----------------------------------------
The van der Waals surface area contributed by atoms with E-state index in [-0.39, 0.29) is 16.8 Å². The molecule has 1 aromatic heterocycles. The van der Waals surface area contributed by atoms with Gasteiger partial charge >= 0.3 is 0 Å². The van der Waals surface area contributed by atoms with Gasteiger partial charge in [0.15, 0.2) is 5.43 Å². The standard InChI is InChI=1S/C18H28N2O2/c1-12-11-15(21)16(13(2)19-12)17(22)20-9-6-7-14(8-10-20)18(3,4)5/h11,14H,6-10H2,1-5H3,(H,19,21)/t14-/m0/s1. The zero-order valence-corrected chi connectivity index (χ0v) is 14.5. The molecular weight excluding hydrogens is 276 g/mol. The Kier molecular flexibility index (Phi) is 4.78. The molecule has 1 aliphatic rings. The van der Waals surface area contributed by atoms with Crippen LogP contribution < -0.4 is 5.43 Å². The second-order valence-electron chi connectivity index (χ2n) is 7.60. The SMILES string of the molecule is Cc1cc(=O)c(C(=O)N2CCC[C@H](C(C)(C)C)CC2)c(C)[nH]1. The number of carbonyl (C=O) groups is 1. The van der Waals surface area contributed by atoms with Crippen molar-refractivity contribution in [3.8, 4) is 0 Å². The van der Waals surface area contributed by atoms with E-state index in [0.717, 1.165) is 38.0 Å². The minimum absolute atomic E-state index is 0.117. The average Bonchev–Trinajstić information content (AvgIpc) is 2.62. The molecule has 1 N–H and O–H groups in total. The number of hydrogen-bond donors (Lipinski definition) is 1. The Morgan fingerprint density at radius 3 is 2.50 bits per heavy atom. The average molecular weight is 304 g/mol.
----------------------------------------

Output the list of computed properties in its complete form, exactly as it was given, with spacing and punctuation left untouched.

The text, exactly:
The van der Waals surface area contributed by atoms with E-state index in [-0.39, 0.29) is 16.8 Å². The molecule has 1 aromatic heterocycles. The van der Waals surface area contributed by atoms with Gasteiger partial charge >= 0.3 is 0 Å². The van der Waals surface area contributed by atoms with Gasteiger partial charge in [0.15, 0.2) is 5.43 Å². The standard InChI is InChI=1S/C18H28N2O2/c1-12-11-15(21)16(13(2)19-12)17(22)20-9-6-7-14(8-10-20)18(3,4)5/h11,14H,6-10H2,1-5H3,(H,19,21)/t14-/m0/s1. The zero-order valence-corrected chi connectivity index (χ0v) is 14.5. The molecular weight excluding hydrogens is 276 g/mol. The Kier molecular flexibility index (Phi) is 4.78. The molecule has 1 aliphatic rings. The van der Waals surface area contributed by atoms with Crippen LogP contribution < -0.4 is 5.43 Å². The second-order valence-electron chi connectivity index (χ2n) is 7.60. The SMILES string of the molecule is Cc1cc(=O)c(C(=O)N2CCC[C@H](C(C)(C)C)CC2)c(C)[nH]1. The number of carbonyl (C=O) groups is 1. The van der Waals surface area contributed by atoms with Crippen molar-refractivity contribution in [3.8, 4) is 0 Å². The van der Waals surface area contributed by atoms with E-state index in [0.717, 1.165) is 38.0 Å². The minimum absolute atomic E-state index is 0.117. The average Bonchev–Trinajstić information content (AvgIpc) is 2.62. The molecule has 1 N–H and O–H groups in total. The number of hydrogen-bond donors (Lipinski definition) is 1. The Morgan fingerprint density at radius 3 is 2.50 bits per heavy atom. The average molecular weight is 304 g/mol.